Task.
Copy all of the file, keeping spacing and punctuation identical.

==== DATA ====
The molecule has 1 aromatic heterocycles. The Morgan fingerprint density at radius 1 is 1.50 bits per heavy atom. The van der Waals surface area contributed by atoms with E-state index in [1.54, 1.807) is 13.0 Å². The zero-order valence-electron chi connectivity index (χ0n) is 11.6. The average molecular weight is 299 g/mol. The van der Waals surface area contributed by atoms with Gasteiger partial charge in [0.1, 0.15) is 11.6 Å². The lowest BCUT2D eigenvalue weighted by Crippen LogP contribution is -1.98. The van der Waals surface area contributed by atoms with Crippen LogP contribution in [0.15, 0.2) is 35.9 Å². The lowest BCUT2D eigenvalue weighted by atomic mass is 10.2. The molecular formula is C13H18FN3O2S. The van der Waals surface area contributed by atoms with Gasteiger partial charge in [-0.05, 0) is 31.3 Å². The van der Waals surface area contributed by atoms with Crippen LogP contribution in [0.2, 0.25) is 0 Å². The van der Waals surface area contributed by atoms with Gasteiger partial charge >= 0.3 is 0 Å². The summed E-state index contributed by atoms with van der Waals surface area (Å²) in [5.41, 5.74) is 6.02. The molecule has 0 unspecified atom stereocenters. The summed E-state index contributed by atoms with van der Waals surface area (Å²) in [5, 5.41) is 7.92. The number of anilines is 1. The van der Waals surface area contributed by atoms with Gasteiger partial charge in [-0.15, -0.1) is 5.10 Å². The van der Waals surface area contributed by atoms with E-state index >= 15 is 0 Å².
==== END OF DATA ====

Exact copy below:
The molecule has 1 aromatic heterocycles. The Morgan fingerprint density at radius 1 is 1.50 bits per heavy atom. The van der Waals surface area contributed by atoms with E-state index in [1.54, 1.807) is 13.0 Å². The zero-order valence-electron chi connectivity index (χ0n) is 11.6. The average molecular weight is 299 g/mol. The van der Waals surface area contributed by atoms with Gasteiger partial charge in [0.1, 0.15) is 11.6 Å². The lowest BCUT2D eigenvalue weighted by Crippen LogP contribution is -1.98. The van der Waals surface area contributed by atoms with Crippen LogP contribution in [0.15, 0.2) is 35.9 Å². The lowest BCUT2D eigenvalue weighted by atomic mass is 10.2. The molecular formula is C13H18FN3O2S. The van der Waals surface area contributed by atoms with Gasteiger partial charge in [-0.05, 0) is 31.3 Å². The van der Waals surface area contributed by atoms with Crippen LogP contribution in [0.2, 0.25) is 0 Å². The van der Waals surface area contributed by atoms with Gasteiger partial charge >= 0.3 is 0 Å². The summed E-state index contributed by atoms with van der Waals surface area (Å²) in [5.41, 5.74) is 6.02. The molecule has 0 unspecified atom stereocenters. The summed E-state index contributed by atoms with van der Waals surface area (Å²) in [5, 5.41) is 7.92. The number of anilines is 1. The van der Waals surface area contributed by atoms with Gasteiger partial charge in [-0.15, -0.1) is 5.10 Å². The van der Waals surface area contributed by atoms with E-state index >= 15 is 0 Å².